Wednesday, January 31, 2007

東京へ行きます!

After all this time in China it is finally getting to be time to get out of the Worker's Paradise (yes, that apostrophe is where I meant it to be) and see some other part of Asia. For all the trips J2 has made to Asia, all of them have been to places with Chinese culture, so it's finally time to take him to see something non-Chinese. The decision is made even easier when you factor in that two of our closest friends are living in Tokyo, but only until the summer, so the pressure is on to get there before they leave. After many months of failed attempts to make this work, we finally found a suitable time, and are going to fly to Tokyo on that quintessential Sino-Japanese carrier, Northwest Airlines (which costs less than 1/2 what the Chinese and Japanese airlines charge for the trip) on March 8, returning March 13.

Why we live in China

This is soooo embarrassing. But very funny.

Sunday, January 28, 2007

James' Chinese Test

For the past month and a half or so, J2 has been taking Chinese classes at a school one or two buildings over from our apartment in the same little complex. As part of his course, he and his two classmates, an Australian woman and a guy from N Ireland, were to take a little test that would involve riding a Beijing bus by themselves. When the day of the test arrived, only J2 arrived for class, the other two having (I think) chickened out. The assignment was as follows: go to a bus stop up the road from the school, ask someone which bus goes to Di'anmen, take the bus there, get off, and phone the teacher for futher directions on how to get where she was waiting for them. For several days before the test, J2 was pretty nervous, having never ridden the Beijing bus before and having never really ridden a public bus by himself. He got to the bus stop and spent a little while trying to find a person who was there long enough to ask which bus he should take, and when he finally did, that person did not know, though somneone who overheard did know and told J2 to take "yao yao ba", which J2 realized meant "118" after he saw a bus sign with that number on the post. He looked further on that sign and could read the characters for "Di'anmen" on the sign (his classmates cannot read characters yet) and figured out how many stops it would be before he got where he was going. Thus on the bus he studiously kept count since there was no way he'd understand the bus driver's accented speech if he should happen to call out the stops' names.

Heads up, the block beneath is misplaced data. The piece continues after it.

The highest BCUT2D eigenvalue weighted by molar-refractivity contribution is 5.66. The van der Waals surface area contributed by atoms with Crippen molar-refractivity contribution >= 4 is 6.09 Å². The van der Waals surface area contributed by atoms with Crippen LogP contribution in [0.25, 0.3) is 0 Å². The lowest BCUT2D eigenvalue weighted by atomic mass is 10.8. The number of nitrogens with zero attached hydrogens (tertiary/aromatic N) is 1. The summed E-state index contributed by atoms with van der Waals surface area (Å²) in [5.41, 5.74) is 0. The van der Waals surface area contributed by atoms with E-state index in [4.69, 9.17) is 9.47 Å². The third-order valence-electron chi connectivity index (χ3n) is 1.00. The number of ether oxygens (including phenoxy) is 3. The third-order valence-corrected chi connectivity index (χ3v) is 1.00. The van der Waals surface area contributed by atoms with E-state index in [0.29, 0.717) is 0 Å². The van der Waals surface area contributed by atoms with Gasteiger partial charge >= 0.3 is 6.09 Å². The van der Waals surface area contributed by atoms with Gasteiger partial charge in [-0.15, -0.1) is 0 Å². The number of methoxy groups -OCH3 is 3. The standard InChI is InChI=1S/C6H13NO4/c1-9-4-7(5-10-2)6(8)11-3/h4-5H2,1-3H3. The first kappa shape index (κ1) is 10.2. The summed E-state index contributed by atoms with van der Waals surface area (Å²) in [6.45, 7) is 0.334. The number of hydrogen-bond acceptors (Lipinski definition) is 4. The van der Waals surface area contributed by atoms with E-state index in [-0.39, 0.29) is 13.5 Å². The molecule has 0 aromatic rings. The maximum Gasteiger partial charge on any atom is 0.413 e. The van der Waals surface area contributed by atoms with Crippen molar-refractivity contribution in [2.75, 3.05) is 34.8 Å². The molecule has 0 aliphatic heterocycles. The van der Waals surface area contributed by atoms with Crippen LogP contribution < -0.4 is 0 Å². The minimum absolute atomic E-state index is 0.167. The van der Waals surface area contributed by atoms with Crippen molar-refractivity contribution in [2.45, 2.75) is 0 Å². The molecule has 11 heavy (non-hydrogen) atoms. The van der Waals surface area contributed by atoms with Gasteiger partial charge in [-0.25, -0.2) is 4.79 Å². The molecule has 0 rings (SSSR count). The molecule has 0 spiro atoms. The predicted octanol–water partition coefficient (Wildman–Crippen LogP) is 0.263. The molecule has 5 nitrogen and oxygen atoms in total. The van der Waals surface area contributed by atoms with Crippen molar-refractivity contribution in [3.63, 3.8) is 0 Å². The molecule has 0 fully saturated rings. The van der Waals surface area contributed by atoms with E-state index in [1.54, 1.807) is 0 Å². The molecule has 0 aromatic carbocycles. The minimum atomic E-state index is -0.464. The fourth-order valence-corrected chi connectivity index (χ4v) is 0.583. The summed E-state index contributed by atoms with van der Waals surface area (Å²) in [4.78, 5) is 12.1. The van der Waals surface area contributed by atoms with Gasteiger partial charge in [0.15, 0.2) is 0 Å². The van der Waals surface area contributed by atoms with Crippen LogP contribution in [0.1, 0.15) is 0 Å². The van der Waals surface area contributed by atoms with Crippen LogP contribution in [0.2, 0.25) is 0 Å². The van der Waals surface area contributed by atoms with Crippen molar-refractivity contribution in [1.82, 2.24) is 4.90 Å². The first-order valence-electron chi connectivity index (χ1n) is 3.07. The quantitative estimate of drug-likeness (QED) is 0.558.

Once at Di'anmen J2 called his teacher, who told him how to go to where she was waiting, and before long he was there. The prize? She took him to a nearby restaurant for a treat of some very popular snacks that J2 took me to try today (also on the bus). The place was really hopping, and we hardly knew what to order, but we picked out a few items and were very pleased with what we got (with one exception--a dish of mian cha 面茶--flour tea?--that we found completely lacking in flavor).

Not sure what punishment befell the other students for missing the class, but J2 not only won the praise of his teachers for his accomplishment, but he has since been much more willing to venture out on his own and take care of errands while I'm at work. So quite a big day!

How to spend Saturday night

This weekend we did not have much on our to-do list, so when my boss's husband asked if I would help him buy a computer at the local electronics center, I readily agreed. The four of us met there in the morning, spent a while looking at the various options available, and picked out a nice laptop that then needed to be set up so that the software etc was in English. While waiting, Anne asked whether J2 and I would be interested in joining her and Alan, the marketing guy, for a foot massage at a place near the hospital after dinner. We agreed.